inscription to 'Harry with love Edith',

it's still running,

one pair of cufflinks,
one tie flip,

one key chain, one
black onyx charm,

one wallet, four photographs,

and one identity card,
no other contents,

oh here's a little something
to fill up that wallet,

a nice check
for 636 bucks,

you're a rich man pop.

Well you're coming or not?

Oh yeah yeah I?m coming.

-You want all of this in cash?
-All in cash.

It's an awful lot of money to be carrying
around don't you want to open an account?

I want it in cash.

All right. How would you like it?

See, make it in,

50s, 20s, and resting small bills.

Sorry.

-Yes sir.
-You have a pay phone in here?

Over there.

-Is this phone working?
-Sure it's working, you put in a dime.

A dime?

Used to be a nickel.

Hello...

Hello...

Hello...

What it be? You look like
you need a drink, pal.

Whatever happened
to Mike...

Who?

I?ll have a double whiskey.

You don't mean Mike Duran
he stoned this bar once?

-Yeah.
-Six feet under maybe 10 years ago,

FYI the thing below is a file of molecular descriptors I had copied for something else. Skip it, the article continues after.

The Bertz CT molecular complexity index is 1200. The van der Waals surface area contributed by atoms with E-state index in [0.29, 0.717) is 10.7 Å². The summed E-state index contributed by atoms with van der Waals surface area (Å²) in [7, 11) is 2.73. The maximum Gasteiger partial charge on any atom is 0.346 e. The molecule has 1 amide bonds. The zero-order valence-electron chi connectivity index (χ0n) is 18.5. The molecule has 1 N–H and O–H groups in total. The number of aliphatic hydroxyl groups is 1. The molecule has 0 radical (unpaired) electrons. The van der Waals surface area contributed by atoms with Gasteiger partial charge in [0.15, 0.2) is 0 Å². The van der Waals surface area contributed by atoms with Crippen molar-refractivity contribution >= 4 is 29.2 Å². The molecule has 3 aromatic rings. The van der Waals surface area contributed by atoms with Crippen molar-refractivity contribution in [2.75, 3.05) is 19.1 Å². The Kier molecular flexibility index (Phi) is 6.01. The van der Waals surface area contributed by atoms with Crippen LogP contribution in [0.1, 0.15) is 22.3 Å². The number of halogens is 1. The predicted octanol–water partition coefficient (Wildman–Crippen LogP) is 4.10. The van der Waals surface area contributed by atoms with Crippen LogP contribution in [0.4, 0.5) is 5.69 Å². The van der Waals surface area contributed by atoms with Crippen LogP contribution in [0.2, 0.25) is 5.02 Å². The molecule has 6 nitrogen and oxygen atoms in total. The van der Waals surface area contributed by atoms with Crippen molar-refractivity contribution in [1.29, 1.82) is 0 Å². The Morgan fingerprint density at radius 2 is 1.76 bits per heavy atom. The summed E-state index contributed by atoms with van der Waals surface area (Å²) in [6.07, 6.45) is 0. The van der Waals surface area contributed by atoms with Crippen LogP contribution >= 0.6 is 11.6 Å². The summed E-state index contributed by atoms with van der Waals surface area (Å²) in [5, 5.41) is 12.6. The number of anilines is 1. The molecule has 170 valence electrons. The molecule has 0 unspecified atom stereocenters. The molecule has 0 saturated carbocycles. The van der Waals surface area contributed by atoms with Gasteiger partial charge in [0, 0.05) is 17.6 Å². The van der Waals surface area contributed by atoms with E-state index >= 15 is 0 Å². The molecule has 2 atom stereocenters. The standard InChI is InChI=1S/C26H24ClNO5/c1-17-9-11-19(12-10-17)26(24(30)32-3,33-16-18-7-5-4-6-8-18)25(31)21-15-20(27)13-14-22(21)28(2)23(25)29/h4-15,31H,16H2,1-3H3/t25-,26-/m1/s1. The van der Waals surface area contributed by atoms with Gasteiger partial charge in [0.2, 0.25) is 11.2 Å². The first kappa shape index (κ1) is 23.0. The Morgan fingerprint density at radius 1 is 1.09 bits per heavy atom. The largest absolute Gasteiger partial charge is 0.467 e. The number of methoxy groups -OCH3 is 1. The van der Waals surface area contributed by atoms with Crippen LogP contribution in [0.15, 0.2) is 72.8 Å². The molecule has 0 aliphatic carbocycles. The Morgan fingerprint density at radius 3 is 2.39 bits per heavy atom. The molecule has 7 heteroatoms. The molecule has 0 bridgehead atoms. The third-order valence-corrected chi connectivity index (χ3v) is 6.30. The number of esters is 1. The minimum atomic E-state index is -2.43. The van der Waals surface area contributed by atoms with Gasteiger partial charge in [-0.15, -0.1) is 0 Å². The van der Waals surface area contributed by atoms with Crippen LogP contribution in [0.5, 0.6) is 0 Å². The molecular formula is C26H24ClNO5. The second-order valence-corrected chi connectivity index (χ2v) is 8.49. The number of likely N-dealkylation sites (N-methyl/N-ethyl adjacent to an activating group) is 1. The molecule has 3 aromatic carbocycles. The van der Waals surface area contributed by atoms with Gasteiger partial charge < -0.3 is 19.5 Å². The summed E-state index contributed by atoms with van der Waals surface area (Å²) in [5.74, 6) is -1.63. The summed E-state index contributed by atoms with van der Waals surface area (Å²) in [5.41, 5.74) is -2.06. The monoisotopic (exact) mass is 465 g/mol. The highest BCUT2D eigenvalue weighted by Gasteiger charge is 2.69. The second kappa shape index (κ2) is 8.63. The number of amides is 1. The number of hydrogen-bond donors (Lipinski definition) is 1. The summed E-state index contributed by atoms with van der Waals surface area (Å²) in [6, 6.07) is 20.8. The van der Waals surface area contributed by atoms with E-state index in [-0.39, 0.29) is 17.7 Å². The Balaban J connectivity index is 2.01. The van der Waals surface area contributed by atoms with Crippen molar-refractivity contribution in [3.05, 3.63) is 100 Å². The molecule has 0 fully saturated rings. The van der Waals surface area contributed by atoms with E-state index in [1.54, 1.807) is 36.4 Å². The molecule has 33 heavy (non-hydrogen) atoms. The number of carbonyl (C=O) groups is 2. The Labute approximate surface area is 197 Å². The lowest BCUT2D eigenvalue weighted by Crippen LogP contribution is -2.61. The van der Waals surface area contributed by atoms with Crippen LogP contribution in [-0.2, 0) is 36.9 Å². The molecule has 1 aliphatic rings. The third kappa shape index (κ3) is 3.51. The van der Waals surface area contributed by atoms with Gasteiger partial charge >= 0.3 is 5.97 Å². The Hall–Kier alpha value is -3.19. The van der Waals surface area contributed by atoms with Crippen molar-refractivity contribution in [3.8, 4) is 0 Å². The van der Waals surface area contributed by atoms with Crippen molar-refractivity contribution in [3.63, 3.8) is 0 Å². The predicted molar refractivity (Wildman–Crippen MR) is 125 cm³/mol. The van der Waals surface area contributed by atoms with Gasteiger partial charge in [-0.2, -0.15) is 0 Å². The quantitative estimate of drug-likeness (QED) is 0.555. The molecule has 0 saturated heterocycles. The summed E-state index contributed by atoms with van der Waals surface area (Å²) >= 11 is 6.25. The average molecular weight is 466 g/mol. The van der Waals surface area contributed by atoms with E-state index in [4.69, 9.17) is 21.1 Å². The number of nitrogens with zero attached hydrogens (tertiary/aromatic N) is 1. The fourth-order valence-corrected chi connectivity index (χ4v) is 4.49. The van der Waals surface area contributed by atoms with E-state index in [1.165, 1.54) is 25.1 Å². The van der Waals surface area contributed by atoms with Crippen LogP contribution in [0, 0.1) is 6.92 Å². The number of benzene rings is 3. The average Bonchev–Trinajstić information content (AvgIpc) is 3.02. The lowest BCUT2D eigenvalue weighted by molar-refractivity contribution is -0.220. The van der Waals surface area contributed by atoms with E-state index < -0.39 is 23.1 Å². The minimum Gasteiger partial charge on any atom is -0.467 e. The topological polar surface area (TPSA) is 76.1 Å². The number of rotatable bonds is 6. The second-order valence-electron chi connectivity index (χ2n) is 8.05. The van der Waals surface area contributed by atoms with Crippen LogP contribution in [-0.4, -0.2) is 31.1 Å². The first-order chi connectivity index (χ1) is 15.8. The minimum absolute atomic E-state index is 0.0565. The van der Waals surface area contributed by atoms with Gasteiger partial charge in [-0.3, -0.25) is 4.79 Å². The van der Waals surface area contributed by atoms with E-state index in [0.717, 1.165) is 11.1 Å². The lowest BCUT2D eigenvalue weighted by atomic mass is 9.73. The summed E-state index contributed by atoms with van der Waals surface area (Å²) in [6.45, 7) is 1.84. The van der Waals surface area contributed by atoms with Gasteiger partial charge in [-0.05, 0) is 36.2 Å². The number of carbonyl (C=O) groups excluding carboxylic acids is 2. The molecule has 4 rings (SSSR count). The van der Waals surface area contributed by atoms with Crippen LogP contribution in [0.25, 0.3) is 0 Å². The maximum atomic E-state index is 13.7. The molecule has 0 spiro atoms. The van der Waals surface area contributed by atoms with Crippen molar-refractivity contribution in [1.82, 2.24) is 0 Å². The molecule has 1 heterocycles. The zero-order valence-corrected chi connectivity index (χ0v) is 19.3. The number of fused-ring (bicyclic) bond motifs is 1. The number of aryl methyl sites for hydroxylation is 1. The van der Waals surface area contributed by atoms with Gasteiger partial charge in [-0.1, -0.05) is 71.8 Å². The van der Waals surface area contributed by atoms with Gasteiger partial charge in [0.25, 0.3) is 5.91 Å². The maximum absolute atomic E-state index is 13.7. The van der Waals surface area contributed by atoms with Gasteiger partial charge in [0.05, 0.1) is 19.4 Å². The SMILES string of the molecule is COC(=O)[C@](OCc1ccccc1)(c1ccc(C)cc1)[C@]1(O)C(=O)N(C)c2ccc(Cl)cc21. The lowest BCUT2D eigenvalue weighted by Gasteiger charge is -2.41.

place had four
owners since then,

you were friend of
Mike's or something?

Yeah I knew him, a long time ago,

What's matter, pop?

You got a cold or something?

No, no it's nothing.

I just can't take this
anymore that's all.

You need practice,

practice makes
perfect you know.

I don't think I want anymore.

Oh come on you can't
fly on one wing.

What?
-Have another drink it'll taste better this time.

Oh I don't think
I want anymore.

Well I tell you what,

you buy one
and you try it,

and if you don't like it
I?ll finish it for you.

It's like a money-back guarantee,

you don't get your money back,

Okay why not?

Lucky...

Well, used to it,

now you see,

what I tell you,

you know, you're a nice man,

you got nice gray hair.

You're not drinking
your drink.

Listen uh couldn't we sit down
at a table and relax a little?

Huh, oh sure,
why not?

How about that? my
foot's going to sleep.

You're cute.

You know I?m glad
you came in tonight,

let me help you.

Come on let's finish up our drinks.

Okay pal rise
and shine,

come on, come on, wake up.

-What'd you say?
-This ain't a hotel I got to close-up.

Oh yeah I must have fallen
asleep, what time is it?

It's after one, time
for you to go home.

-Where is she'
-Who?

-The the girl.
-Look buddy, I've to run to home too.

-It's gone.
-What? -My wallet.

My wallet maybe I
left it on the bar,

it must be around
here it's got to be,

-maybe, so you, you must have seen it her.
-Look buddy...

No but my wallet I?ve got to have my
wallets all I?ve got you've help me...

I didn't see
your wallet,

look, you are accusing me.

No, the girl, uh, that, the girl,
I was with the one that works here.

No girl works here fella you get
the wrong idea the kind of place.